Manzanita Market

Coming from the plaza, I enter Manzanita Market through the front door. I’m waved into the kitchen. Jen Hart stands above a table of prep food—bright yellow turmeric sauce, fresh bread, sliced pickles. Behind her, brightly colored teapots and cups dry on the rack, large pots simmer promisingly on the stove to her left. Encircling us are dozens of industrial-size mason jars where vegetables bob in saffron, umber, and violet baths. It’s a familiar sight: a cornucopia of food with a woman at the center of it.

She looks tired. She says she’s tired. Looking around at Manzanita Market, seeing how beautiful and inviting it is, how full of good things—I believe her. And it occurs to me for the first time; how did this mother of three and proprietress of the Love Apple wind up opening this place? How did she get here? “It’s just in me,” she says, looking indeed as if some Dantean creature had prodded her all the way here. “I’m trying to slow down and spend more time appreciating my family,” she says as she stares intently at her daughter Sophia who languidly surveys the aioli from a cloud of wavy blonde hair, listening.

Manzanita Market Taos

Manzanita Market has only been open three months, and it’s still developing its identity. Like a parent who waits to name their child until it begins to show its personality, Jen has held off on cementing the menu, hours, and selection of goods. With a team of local ladies she is working on developing a breakfast menu that will include smoothies packed with super-herbs, porridges full of brain food, energy bars and health elixirs. She is dreaming up an afternoon teatime, somewhere to take your kids after school. She has even hosted a series of nighttime dinner parties where the lights from inside Manzanita Market glow broadly through the steamy windows that light up the cold and quiet plaza.

Through the fluctuations of Manzanita as it learns the tastes of its community, the backbone of the place undoubtedly remains providing healthy food for local folk. A Taoseña, born and raised, Jen remembers a childhood spent playing on the Plaza where parents would call the payphone to summon their brood home for dinner. Open from 10-4 and located its northeast corner, Jen hopes Manzanita Market will contribute to rejuvenating the Plaza as a hub for locals, and not just a resting spot for tourists.

Midway through the interview Jen pauses to look up herbs to help her server with moon-time pains: “Lemon balm, raspberry leaf and nettle,” she hollers to the front. Couched in a comfortable wooden chair, watching Jen make sandwiches and break to talk about life, it’s easy to feel like I’m in my mother’s kitchen.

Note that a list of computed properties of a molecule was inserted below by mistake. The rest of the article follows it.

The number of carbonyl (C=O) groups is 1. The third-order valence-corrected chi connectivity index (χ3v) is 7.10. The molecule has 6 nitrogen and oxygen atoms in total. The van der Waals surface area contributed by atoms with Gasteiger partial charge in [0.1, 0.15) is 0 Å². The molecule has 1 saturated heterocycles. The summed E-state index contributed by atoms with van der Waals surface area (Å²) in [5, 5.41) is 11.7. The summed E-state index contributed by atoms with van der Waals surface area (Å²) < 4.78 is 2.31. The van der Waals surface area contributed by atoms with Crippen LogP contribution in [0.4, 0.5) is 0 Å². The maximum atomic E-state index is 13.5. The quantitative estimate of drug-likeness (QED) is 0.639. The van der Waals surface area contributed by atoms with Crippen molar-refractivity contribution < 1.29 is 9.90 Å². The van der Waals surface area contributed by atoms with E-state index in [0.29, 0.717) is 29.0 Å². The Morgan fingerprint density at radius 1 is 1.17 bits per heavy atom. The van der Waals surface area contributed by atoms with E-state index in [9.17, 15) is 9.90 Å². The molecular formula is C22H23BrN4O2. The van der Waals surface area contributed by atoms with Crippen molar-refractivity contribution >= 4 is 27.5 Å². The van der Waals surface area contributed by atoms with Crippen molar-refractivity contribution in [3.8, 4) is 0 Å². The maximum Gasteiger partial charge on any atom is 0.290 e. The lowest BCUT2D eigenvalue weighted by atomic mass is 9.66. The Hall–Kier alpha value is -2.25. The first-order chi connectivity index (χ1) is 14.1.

Manzanita Market Taos

Inspired by Weston Price and Paul Pitchford, Jen has organized the shop around providing a casual place to buy food that boosts your immune system and supports longevity. Or as Jen says in her simple, unpretentious way, “food that makes you feel good.” And as I look around the kitchen, I realize that not only is there no grain of white sugar or flour in sight, but that Jen is stocking an all-organic kitchen with local dairy, veggies, meat, and bread. “People who come over to our house often say we have nothing to eat,” Jen comments, “but it’s because we make everything. When you make your own food what do you have? You have spices, grains and greens.” This summer Jen looks forward to offering a wide array of organic cheeses in her dairy case.

As we talk, Jen is quick to highlight the hands of others in creating the shop, breaking down the image I have of her as a one-woman dynasty. Each item in the shop reveals another specialist, many of them women, all of them local. The shelves bursts with local productivity: health elixirs, tea blends, granola, honey, even authors.

Jen Hart isn’t an automaton of success. She gets mad at her kids, she can’t put down a good book, and if Stevie Nicks starts singing Landslide you might see her cry. But she’s kind, magical if you watch closely, and when I talk to her I’m reminded of what a college professor once said. My professor defined genius as the ability to harness the spirit of the times, the inspiration of those around you and the wisdom of those who came before you. And by that definition, Jen Hart is a genius.

Find Manzanita Market on Juan Largo lane
Just around the corner from the World Cup